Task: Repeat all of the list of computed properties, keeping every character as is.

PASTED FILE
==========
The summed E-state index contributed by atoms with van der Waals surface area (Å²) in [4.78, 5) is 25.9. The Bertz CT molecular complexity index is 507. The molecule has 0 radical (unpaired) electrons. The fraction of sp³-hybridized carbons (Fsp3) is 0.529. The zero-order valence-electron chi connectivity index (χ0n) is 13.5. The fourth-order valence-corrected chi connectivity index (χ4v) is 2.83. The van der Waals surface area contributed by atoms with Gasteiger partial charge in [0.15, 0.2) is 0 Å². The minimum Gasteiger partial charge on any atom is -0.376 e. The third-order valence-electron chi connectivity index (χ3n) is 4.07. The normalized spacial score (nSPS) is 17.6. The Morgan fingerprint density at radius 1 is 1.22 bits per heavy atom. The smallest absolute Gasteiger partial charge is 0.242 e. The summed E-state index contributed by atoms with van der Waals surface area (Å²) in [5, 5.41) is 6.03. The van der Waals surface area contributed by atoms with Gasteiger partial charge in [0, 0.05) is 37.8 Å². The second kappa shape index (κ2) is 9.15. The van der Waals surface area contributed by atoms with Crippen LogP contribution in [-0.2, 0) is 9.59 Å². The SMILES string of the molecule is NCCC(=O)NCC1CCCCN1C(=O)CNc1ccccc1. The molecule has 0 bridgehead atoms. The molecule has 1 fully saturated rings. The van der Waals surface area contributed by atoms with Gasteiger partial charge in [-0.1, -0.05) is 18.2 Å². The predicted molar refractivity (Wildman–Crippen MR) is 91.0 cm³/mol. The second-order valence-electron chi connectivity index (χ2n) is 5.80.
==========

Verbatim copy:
The summed E-state index contributed by atoms with van der Waals surface area (Å²) in [4.78, 5) is 25.9. The Bertz CT molecular complexity index is 507. The molecule has 0 radical (unpaired) electrons. The fraction of sp³-hybridized carbons (Fsp3) is 0.529. The zero-order valence-electron chi connectivity index (χ0n) is 13.5. The fourth-order valence-corrected chi connectivity index (χ4v) is 2.83. The van der Waals surface area contributed by atoms with Gasteiger partial charge in [0.15, 0.2) is 0 Å². The minimum Gasteiger partial charge on any atom is -0.376 e. The third-order valence-electron chi connectivity index (χ3n) is 4.07. The normalized spacial score (nSPS) is 17.6. The Morgan fingerprint density at radius 1 is 1.22 bits per heavy atom. The smallest absolute Gasteiger partial charge is 0.242 e. The summed E-state index contributed by atoms with van der Waals surface area (Å²) in [5, 5.41) is 6.03. The van der Waals surface area contributed by atoms with Gasteiger partial charge in [0, 0.05) is 37.8 Å². The second kappa shape index (κ2) is 9.15. The van der Waals surface area contributed by atoms with Crippen LogP contribution in [-0.2, 0) is 9.59 Å². The SMILES string of the molecule is NCCC(=O)NCC1CCCCN1C(=O)CNc1ccccc1. The molecule has 0 bridgehead atoms. The molecule has 1 fully saturated rings. The van der Waals surface area contributed by atoms with Gasteiger partial charge in [-0.1, -0.05) is 18.2 Å². The predicted molar refractivity (Wildman–Crippen MR) is 91.0 cm³/mol. The second-order valence-electron chi connectivity index (χ2n) is 5.80.